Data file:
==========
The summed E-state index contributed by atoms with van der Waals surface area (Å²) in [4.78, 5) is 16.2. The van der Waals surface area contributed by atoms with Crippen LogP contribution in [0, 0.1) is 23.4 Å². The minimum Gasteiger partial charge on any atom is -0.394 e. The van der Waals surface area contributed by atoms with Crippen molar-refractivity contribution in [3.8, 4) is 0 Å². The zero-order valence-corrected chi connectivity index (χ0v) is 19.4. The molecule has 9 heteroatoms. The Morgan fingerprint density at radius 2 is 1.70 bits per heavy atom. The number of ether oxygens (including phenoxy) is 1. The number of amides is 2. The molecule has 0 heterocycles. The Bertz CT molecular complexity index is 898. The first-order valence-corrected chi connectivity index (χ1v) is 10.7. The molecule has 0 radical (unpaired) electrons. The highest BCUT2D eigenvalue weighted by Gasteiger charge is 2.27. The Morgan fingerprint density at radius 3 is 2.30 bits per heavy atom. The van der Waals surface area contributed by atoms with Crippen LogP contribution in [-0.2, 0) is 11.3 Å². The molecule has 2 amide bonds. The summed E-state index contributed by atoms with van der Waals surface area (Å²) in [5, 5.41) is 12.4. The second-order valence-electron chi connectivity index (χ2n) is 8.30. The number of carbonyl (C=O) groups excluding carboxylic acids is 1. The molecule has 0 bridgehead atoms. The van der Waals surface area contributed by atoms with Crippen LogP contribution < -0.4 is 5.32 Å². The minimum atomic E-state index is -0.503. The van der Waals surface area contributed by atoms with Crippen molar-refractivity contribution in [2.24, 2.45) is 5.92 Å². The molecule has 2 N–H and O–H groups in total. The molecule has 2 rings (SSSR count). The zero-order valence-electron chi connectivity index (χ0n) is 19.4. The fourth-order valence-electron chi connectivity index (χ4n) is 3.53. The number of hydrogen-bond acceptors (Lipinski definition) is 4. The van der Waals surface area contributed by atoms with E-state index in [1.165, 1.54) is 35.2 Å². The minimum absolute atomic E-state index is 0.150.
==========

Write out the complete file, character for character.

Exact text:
The summed E-state index contributed by atoms with van der Waals surface area (Å²) in [4.78, 5) is 16.2. The van der Waals surface area contributed by atoms with Crippen LogP contribution in [0, 0.1) is 23.4 Å². The minimum Gasteiger partial charge on any atom is -0.394 e. The van der Waals surface area contributed by atoms with Crippen molar-refractivity contribution in [3.8, 4) is 0 Å². The zero-order valence-corrected chi connectivity index (χ0v) is 19.4. The molecule has 9 heteroatoms. The Morgan fingerprint density at radius 2 is 1.70 bits per heavy atom. The number of ether oxygens (including phenoxy) is 1. The number of amides is 2. The molecule has 0 heterocycles. The Bertz CT molecular complexity index is 898. The first-order valence-corrected chi connectivity index (χ1v) is 10.7. The molecule has 0 radical (unpaired) electrons. The highest BCUT2D eigenvalue weighted by Gasteiger charge is 2.27. The Morgan fingerprint density at radius 3 is 2.30 bits per heavy atom. The van der Waals surface area contributed by atoms with Crippen LogP contribution in [-0.2, 0) is 11.3 Å². The molecule has 2 amide bonds. The summed E-state index contributed by atoms with van der Waals surface area (Å²) in [5, 5.41) is 12.4. The second-order valence-electron chi connectivity index (χ2n) is 8.30. The number of carbonyl (C=O) groups excluding carboxylic acids is 1. The molecule has 0 bridgehead atoms. The van der Waals surface area contributed by atoms with Crippen LogP contribution < -0.4 is 5.32 Å². The minimum atomic E-state index is -0.503. The van der Waals surface area contributed by atoms with Crippen molar-refractivity contribution in [2.24, 2.45) is 5.92 Å². The molecule has 2 N–H and O–H groups in total. The molecule has 2 rings (SSSR count). The zero-order valence-electron chi connectivity index (χ0n) is 19.4. The fourth-order valence-electron chi connectivity index (χ4n) is 3.53. The number of hydrogen-bond acceptors (Lipinski definition) is 4. The van der Waals surface area contributed by atoms with E-state index in [1.165, 1.54) is 35.2 Å². The minimum absolute atomic E-state index is 0.150.